Dick Harmon: Kalani Sitake wants wins, but this September always pointed to losing battles

PROVO — How will BYU react to its two-game losing skid when No. 10 Wisconsin visits Provo on Saturday?

Well, tough guys don’t quit, bellyache or complain, and good teams don’t point fingers and play the blame game. What you do is bear down and try harder — that’s all you’ve got.

For fans who need to be talked away from the edge of the cliff, a reality check might be in good order. This team’s win-loss record is about where it should be in September. Portland State was a 90-10 percent win, scheduled so. Back in January, certainly in July through August, the LSU game was always going to be a 30 (BYU)-70 percent chance of winning. BYU-Utah was going to be a 50-50 to 40-60 type chance for a win.

BYU looks like it has only a 10-20 percent chance of beating Wisconsin, but that has been the case all year long.

You mix it up against elite defensive talent, an offense missing two of the top four rushers in school history, a revamped offense with inexperienced receivers and backs, and you get what you’ve got — one of the lowest scoring offenses since 1974.

That shouldn’t be a shock to anyone.

What is unsettling and even surprising to this coaching staff is that during August camp, this offense showed a lot of potential, some real firepower and big plays. That has never surfaced so far in three games.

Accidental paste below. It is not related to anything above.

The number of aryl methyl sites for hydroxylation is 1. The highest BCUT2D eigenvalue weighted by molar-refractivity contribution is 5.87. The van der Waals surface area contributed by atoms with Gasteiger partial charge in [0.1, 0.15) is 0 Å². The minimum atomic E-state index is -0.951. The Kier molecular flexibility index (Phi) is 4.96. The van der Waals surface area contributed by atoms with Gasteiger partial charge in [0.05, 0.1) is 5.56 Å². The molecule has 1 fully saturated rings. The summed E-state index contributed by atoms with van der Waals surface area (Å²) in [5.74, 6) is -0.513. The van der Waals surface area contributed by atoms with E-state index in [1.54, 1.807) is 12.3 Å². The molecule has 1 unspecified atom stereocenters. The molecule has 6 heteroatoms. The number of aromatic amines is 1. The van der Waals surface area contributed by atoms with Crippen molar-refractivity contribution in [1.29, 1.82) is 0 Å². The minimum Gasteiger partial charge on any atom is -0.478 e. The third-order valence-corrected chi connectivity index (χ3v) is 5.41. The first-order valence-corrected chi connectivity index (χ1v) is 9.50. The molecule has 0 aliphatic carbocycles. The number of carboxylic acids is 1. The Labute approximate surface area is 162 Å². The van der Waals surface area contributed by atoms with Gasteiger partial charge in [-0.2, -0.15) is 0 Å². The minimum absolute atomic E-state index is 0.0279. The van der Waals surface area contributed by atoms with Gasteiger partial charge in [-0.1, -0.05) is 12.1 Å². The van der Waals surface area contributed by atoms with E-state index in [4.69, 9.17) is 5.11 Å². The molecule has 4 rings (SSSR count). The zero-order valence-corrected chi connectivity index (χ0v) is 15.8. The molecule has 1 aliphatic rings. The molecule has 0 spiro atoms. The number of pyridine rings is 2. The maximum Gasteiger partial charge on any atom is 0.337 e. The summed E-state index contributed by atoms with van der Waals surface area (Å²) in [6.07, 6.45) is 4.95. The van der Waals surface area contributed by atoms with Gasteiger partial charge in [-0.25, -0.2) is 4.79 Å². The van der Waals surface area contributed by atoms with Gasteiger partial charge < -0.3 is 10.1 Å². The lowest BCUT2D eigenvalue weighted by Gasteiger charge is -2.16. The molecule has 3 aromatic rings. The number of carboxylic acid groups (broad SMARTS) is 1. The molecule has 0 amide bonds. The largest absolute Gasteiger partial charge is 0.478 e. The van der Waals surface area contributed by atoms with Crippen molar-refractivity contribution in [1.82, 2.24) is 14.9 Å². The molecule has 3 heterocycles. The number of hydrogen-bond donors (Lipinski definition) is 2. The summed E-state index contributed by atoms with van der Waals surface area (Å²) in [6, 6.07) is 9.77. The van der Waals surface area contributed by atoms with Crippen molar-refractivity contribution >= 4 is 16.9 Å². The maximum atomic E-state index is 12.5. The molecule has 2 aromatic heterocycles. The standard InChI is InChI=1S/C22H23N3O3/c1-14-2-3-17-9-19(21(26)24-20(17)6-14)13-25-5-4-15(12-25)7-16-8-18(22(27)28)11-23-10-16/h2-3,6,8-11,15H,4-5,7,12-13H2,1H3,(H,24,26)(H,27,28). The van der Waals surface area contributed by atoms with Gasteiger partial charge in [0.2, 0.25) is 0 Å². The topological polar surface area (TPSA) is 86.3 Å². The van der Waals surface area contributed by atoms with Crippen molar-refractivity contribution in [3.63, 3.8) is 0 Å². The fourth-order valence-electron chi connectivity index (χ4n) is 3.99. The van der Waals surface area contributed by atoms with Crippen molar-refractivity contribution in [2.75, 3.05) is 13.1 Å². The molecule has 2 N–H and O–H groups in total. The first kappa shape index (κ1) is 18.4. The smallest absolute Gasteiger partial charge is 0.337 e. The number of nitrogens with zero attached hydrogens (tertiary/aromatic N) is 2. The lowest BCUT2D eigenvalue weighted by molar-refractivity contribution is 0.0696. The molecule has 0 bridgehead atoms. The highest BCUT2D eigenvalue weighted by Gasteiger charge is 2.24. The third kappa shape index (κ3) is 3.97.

And there are reasons.

As BYU coach Kalani Sitake told reporters Monday, there’s a lot of work to do. His team needs to find an identity, something “to hang its hat on,” as everyone is asked to “trust the process” and “keep improving.”

A few things impacted BYU’s August that made September tougher. First, visions of using a double tight end formation with Matt Bushman and Moroni Laulu-Putupou went out the window when MLP hurt his foot. BYU had to switch from personnel groups that inserted Talon Shumway as a kind of inside receiver. That grouping, plus the need for extra protection schemes, has limited the use of Micah Simon as a slot receiver in a four-receiver set.

Second, the camp injury to freshman Ula Tolutau set back BYU’s run threat for a month. Now listed at 100 percent healthy, Tolutau showed what he brings to the run game by scoring one of two BYU touchdowns against Utah.

Third, as a receiver and running back group, BYU’s offense has struggled to make the…

Read the full article from the Source…

Leave a Reply

Your email address will not be published. Required fields are marked *